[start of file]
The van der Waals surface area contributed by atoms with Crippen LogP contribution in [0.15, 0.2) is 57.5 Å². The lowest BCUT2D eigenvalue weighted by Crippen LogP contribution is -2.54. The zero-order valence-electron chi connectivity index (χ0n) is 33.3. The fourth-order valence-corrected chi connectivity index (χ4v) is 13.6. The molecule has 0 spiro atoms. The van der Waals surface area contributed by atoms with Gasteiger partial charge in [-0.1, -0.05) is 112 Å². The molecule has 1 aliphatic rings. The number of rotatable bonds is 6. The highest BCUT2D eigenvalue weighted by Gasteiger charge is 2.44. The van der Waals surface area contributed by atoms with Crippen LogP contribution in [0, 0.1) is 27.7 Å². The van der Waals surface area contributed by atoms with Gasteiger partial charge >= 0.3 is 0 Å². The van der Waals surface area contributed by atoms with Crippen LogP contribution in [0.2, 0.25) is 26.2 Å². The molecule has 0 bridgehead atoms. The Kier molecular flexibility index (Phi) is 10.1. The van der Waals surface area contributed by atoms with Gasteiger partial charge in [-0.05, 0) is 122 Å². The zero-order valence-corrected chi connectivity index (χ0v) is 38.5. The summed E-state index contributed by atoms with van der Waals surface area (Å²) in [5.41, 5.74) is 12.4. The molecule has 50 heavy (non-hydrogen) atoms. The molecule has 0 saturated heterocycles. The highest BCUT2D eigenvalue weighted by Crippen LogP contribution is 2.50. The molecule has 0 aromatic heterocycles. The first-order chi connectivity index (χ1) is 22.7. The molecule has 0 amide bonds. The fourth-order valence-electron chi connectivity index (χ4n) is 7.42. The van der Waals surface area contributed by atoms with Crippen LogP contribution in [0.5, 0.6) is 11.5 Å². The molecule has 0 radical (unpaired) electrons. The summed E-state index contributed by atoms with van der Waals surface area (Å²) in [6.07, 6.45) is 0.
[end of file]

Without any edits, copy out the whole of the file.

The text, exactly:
The van der Waals surface area contributed by atoms with Crippen LogP contribution in [0.15, 0.2) is 57.5 Å². The lowest BCUT2D eigenvalue weighted by Crippen LogP contribution is -2.54. The zero-order valence-electron chi connectivity index (χ0n) is 33.3. The fourth-order valence-corrected chi connectivity index (χ4v) is 13.6. The molecule has 0 spiro atoms. The van der Waals surface area contributed by atoms with Gasteiger partial charge in [-0.1, -0.05) is 112 Å². The molecule has 1 aliphatic rings. The number of rotatable bonds is 6. The highest BCUT2D eigenvalue weighted by Gasteiger charge is 2.44. The van der Waals surface area contributed by atoms with Crippen LogP contribution in [0, 0.1) is 27.7 Å². The van der Waals surface area contributed by atoms with Gasteiger partial charge >= 0.3 is 0 Å². The van der Waals surface area contributed by atoms with Crippen LogP contribution in [0.2, 0.25) is 26.2 Å². The molecule has 0 bridgehead atoms. The Kier molecular flexibility index (Phi) is 10.1. The van der Waals surface area contributed by atoms with Gasteiger partial charge in [-0.05, 0) is 122 Å². The zero-order valence-corrected chi connectivity index (χ0v) is 38.5. The summed E-state index contributed by atoms with van der Waals surface area (Å²) in [5.41, 5.74) is 12.4. The molecule has 50 heavy (non-hydrogen) atoms. The molecule has 0 saturated heterocycles. The highest BCUT2D eigenvalue weighted by Crippen LogP contribution is 2.50. The molecule has 0 aromatic heterocycles. The first-order chi connectivity index (χ1) is 22.7. The molecule has 0 amide bonds. The fourth-order valence-electron chi connectivity index (χ4n) is 7.42. The van der Waals surface area contributed by atoms with Crippen LogP contribution in [0.5, 0.6) is 11.5 Å². The molecule has 0 radical (unpaired) electrons. The summed E-state index contributed by atoms with van der Waals surface area (Å²) in [6.07, 6.45) is 0.